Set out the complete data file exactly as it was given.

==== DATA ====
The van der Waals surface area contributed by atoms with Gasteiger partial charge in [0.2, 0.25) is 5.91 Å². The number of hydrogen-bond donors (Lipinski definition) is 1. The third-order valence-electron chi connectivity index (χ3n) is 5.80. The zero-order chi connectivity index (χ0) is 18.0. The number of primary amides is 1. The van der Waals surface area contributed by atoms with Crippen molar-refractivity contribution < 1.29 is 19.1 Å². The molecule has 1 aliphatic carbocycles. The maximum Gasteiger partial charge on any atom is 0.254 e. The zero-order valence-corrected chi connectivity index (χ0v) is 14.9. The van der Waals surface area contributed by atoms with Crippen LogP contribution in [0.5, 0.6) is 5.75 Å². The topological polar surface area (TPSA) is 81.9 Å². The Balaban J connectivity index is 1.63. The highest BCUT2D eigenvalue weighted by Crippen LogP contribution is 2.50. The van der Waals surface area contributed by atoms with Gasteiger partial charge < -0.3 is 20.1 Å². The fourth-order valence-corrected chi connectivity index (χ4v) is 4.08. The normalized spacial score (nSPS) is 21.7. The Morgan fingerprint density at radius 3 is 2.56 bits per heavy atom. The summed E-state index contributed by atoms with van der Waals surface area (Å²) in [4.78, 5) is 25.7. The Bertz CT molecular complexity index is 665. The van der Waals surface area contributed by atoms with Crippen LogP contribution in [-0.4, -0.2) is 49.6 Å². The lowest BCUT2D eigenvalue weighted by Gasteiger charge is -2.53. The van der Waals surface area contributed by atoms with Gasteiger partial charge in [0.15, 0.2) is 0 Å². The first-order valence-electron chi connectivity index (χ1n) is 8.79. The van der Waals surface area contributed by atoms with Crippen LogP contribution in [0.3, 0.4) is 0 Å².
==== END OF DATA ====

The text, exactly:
The van der Waals surface area contributed by atoms with Gasteiger partial charge in [0.2, 0.25) is 5.91 Å². The number of hydrogen-bond donors (Lipinski definition) is 1. The third-order valence-electron chi connectivity index (χ3n) is 5.80. The zero-order chi connectivity index (χ0) is 18.0. The number of primary amides is 1. The van der Waals surface area contributed by atoms with Crippen molar-refractivity contribution < 1.29 is 19.1 Å². The molecule has 1 aliphatic carbocycles. The maximum Gasteiger partial charge on any atom is 0.254 e. The zero-order valence-corrected chi connectivity index (χ0v) is 14.9. The van der Waals surface area contributed by atoms with Crippen LogP contribution in [0.5, 0.6) is 5.75 Å². The topological polar surface area (TPSA) is 81.9 Å². The Balaban J connectivity index is 1.63. The highest BCUT2D eigenvalue weighted by Crippen LogP contribution is 2.50. The van der Waals surface area contributed by atoms with Gasteiger partial charge < -0.3 is 20.1 Å². The fourth-order valence-corrected chi connectivity index (χ4v) is 4.08. The normalized spacial score (nSPS) is 21.7. The Morgan fingerprint density at radius 3 is 2.56 bits per heavy atom. The summed E-state index contributed by atoms with van der Waals surface area (Å²) in [4.78, 5) is 25.7. The Bertz CT molecular complexity index is 665. The van der Waals surface area contributed by atoms with Crippen LogP contribution in [-0.4, -0.2) is 49.6 Å². The lowest BCUT2D eigenvalue weighted by Gasteiger charge is -2.53. The van der Waals surface area contributed by atoms with Gasteiger partial charge in [0.15, 0.2) is 0 Å². The first-order valence-electron chi connectivity index (χ1n) is 8.79. The van der Waals surface area contributed by atoms with Crippen LogP contribution in [0.3, 0.4) is 0 Å².